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Amazon Prime Now Launches Restaurant Food Delivery in San Francisco

Unfortunately it's delivered by humans, not drones

Amazon has thrown its big, ten gallon hat into the on-demand food delivery game, with today's launch of Prime Now. Now, in addition to San Francisco's steady stream of delivery apps like Munchery, Sprig, Caviar, Doordash and UberEats, hungry couch sitters can place an order through Amazon's new service to receive a meal in an hour or less.

It's the Biggest Prime Now Launch to Date

At launch, delivery spans 33 different zip codes in San Francisco, offering food from 117 different restaurants— according to publicist Tom Cook, it's the company's biggest launch to date. The long list of eateries includes DOSA, The Monk's Kettle, Nick's Crispy Taco, Pressed Juicery, and others. Check out the full list of participating restaurants below.

How It Works

Prime Now is a separate app from Amazon; once a customer places their order, they're able to track it real time until its delivered to their door by Amazon's drivers. Prime customers pay an annual fee of $99 dollars, giving access to free two-day shipping or $7.99 same day delivery of certain items, from electronics to groceries. At the moment Prime Now delivery is free, though there will certainly be an additional price once everyone gets addicted to Amazon's quickie food service.

The delivery giant first announced plans to expand their Prime Now program to include restaurants last fall, after testing the service in its home base of Seattle. Now cities including Seattle, Los Angeles, Chicago, Austin, Portland, San Diego, and others boast the super-quick delivery service, with plans to expand to all markets currently offering Prime Now.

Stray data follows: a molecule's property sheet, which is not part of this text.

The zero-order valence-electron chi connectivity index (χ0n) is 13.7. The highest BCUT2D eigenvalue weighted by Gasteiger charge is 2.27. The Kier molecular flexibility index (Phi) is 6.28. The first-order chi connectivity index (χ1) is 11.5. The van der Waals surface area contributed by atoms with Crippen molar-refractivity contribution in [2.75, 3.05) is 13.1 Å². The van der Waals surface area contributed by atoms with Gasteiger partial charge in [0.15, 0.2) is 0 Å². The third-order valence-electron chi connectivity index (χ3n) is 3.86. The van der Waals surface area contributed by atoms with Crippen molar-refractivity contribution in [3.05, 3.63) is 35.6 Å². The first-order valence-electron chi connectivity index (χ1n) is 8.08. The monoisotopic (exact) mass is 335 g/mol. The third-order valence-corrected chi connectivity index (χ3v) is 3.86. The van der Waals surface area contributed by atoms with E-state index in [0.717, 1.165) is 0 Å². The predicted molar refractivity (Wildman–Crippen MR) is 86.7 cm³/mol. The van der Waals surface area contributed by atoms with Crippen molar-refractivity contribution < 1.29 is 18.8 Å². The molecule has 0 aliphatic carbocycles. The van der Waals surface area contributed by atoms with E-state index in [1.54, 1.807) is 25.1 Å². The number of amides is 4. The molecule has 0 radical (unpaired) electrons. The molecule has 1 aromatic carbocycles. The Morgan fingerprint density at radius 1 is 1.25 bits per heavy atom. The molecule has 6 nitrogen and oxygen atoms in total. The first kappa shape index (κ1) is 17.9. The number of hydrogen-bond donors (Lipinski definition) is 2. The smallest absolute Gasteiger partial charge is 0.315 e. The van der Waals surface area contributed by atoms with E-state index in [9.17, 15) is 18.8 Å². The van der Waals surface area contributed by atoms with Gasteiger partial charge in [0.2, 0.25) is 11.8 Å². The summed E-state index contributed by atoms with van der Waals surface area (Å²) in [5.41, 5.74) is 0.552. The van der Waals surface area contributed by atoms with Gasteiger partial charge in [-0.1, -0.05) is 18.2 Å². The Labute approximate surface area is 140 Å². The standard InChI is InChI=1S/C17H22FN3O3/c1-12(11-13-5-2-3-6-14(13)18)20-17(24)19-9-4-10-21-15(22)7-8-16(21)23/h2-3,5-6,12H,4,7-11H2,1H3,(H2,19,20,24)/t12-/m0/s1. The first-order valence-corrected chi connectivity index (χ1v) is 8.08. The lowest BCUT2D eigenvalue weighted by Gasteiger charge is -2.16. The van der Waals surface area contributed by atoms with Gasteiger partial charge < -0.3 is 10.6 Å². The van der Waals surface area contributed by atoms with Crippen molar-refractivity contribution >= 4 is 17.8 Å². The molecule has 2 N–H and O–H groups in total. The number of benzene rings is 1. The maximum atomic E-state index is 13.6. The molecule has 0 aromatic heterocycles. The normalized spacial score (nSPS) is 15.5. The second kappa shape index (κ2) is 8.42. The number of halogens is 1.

No Markup Price Guarantee

And notably Amazon has a price guarantee in place. Unlike other delivery services (cough, cough Caviar) that have both exorbitant markups and delivery fees, Amazon guarantees that customers will pay the same price with Prime Now as they would at the restaurant; if they don't, they'll receive a refund (if reported within 24 hours).

So, will Amazon prove stiff competition in the land of restaurant food delivery? So far it's differentiated itself from Sprig and Munchery by offering restaurant favorites to loyal customers, and unlike UberEats and Caviar there's no fee (yet). When drones start dropping pizza boxes from the skies, that's when you'll know they've won the delivery game.

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